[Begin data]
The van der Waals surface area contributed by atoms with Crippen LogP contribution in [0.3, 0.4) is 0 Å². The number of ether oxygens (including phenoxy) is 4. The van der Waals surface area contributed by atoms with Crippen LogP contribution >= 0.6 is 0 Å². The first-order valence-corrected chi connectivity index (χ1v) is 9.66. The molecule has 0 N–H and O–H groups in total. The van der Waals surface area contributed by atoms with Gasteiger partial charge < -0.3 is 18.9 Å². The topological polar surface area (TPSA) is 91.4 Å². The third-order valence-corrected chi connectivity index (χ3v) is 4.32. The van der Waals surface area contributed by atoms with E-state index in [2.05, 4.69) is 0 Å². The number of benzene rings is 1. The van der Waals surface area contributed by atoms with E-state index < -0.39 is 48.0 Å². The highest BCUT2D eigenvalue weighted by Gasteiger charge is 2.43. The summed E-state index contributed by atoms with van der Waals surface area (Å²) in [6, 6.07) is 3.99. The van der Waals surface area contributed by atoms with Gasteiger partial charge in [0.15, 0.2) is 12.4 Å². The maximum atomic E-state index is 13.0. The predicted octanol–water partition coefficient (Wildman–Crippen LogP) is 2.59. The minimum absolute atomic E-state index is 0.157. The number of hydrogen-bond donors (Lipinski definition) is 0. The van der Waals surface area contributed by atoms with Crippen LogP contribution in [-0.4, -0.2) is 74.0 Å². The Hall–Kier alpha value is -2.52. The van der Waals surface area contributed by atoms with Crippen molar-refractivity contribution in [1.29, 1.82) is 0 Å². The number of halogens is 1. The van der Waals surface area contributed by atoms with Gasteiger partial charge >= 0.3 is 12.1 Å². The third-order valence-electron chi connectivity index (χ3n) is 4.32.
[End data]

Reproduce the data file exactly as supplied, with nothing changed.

The van der Waals surface area contributed by atoms with Crippen LogP contribution in [0.3, 0.4) is 0 Å². The number of ether oxygens (including phenoxy) is 4. The van der Waals surface area contributed by atoms with Crippen LogP contribution >= 0.6 is 0 Å². The first-order valence-corrected chi connectivity index (χ1v) is 9.66. The molecule has 0 N–H and O–H groups in total. The van der Waals surface area contributed by atoms with Gasteiger partial charge < -0.3 is 18.9 Å². The topological polar surface area (TPSA) is 91.4 Å². The third-order valence-corrected chi connectivity index (χ3v) is 4.32. The van der Waals surface area contributed by atoms with E-state index in [2.05, 4.69) is 0 Å². The number of benzene rings is 1. The van der Waals surface area contributed by atoms with E-state index < -0.39 is 48.0 Å². The highest BCUT2D eigenvalue weighted by Gasteiger charge is 2.43. The summed E-state index contributed by atoms with van der Waals surface area (Å²) in [6, 6.07) is 3.99. The van der Waals surface area contributed by atoms with Gasteiger partial charge in [0.15, 0.2) is 12.4 Å². The maximum atomic E-state index is 13.0. The predicted octanol–water partition coefficient (Wildman–Crippen LogP) is 2.59. The minimum absolute atomic E-state index is 0.157. The number of hydrogen-bond donors (Lipinski definition) is 0. The van der Waals surface area contributed by atoms with Crippen LogP contribution in [-0.4, -0.2) is 74.0 Å². The Hall–Kier alpha value is -2.52. The van der Waals surface area contributed by atoms with Crippen molar-refractivity contribution in [1.29, 1.82) is 0 Å². The number of halogens is 1. The van der Waals surface area contributed by atoms with Gasteiger partial charge >= 0.3 is 12.1 Å². The third-order valence-electron chi connectivity index (χ3n) is 4.32.